Interview with Phillipe Lewicki, SQLFusion

My interview this morning is with Phillipe Lewicki, CEO of SQLFusion (, a company in the open source software market. I thought it would be interesting to hear about his company.

BK: What is SQLFusion about, and how do you fit into the open source market?

PL: SQLFusion develops and distributes a web based software which unlocks the value of open source for SMBs (small and medium businesses). Even nontechnical users can now find, install, customize and integrate their web applications (blogs, wikis, groupware, etc) and business solutions (human resource management systems, accounting systems, enterprise resource planning systems, etc), using SQLFusion's drag and drop interface.

The web application software platform - Open Source Fusion - that we have developed is packaged and distributed for three categories of customers: web hosting companies, VARs (value added resellers) and SMBs. Web hosting firms resell our software to SMBs. VARs - business solution providers - use our software to build custom web-based business solutions for their customers (SMBs), taking advantage of the platform's support for real-time collaboration. SMBs ultimately use our software to either build or regularly update their web based business solutions, depending on their specific business needs.

We plan to quickly expand our offering and provide a subscription service to every end-user of the software. This fee-based update service will give them access to a growing library of packaged open source offerings with automatic installation of patches and security updates. These hundreds of ready-to-use open source packages may be installed with a single click and can be easily integrated into a single web site using Open Source Fusion.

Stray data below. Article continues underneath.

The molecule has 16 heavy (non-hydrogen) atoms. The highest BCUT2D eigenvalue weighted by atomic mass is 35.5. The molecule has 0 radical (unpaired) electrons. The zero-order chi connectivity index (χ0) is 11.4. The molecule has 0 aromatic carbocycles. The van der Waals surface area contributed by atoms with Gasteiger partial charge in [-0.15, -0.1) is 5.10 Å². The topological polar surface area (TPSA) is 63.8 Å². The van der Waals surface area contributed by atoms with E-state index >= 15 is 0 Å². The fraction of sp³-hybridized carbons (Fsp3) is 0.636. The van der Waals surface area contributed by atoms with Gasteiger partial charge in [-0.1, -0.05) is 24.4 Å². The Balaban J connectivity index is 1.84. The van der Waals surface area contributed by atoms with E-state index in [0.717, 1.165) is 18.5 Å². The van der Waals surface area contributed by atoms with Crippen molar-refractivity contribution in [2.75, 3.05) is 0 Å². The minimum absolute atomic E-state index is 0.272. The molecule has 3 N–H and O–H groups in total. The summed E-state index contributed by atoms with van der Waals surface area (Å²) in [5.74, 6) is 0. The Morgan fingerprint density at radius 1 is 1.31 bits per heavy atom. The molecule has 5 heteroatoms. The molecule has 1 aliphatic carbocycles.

We are in the Open Source software update subscription market and the web development software market. We want to do for web applications in the small and medium business market what RedHat did for Linux in the enterprise market.

BK: How receptive do you think users will be to a subscription-based open source model, and how big do you estimate the market to be?

PL: Extremely receptive. We fulfill a clear need.

Open Source applications have security flaws. They are fixed quickly, but there is no simple way to patch or upgrade an Open Source Web Application (like those based on PHP/MySQL). Users are often required to download the latest changes, modify the source code manually, sometimes it's even necessary to reinstall everything from scratch with a new version. But this maintenance is necessary. If you want to keep your web site, intranet or extranet secure from hackers you need to update or patch the applications you use each time a security flaw is discovered.

Our subscription service comes with an automated installer which allows a one-click update / patch for the open source applications you are using, via a very easy-to-use user interface.

For example, instead of using at $350/month for 5 users you can install, for free - with Open Source Fusion - an open source alternative called SugarCRM, which has the same features and quality. Then - to get the same level of updates and maintenance that you would get on a hosted service like - you merely subscribe to our software update subscription service for only $45/month with no limit on the number of supported users.

If you consider the cumulative revenues of Novell and RedHat for the subscription services that they bundle with their Linux operating system distributions, they total $250M with 45% growth in the last quarter. I suspect that the current total market for such a service is around $500M.

BK: What is the history of the company, and how did you come up with the idea for your products?

PL: The origin of these products began in 1998. We were heavily involved in Open Source based web application development, so we began to build a library to speed up our work.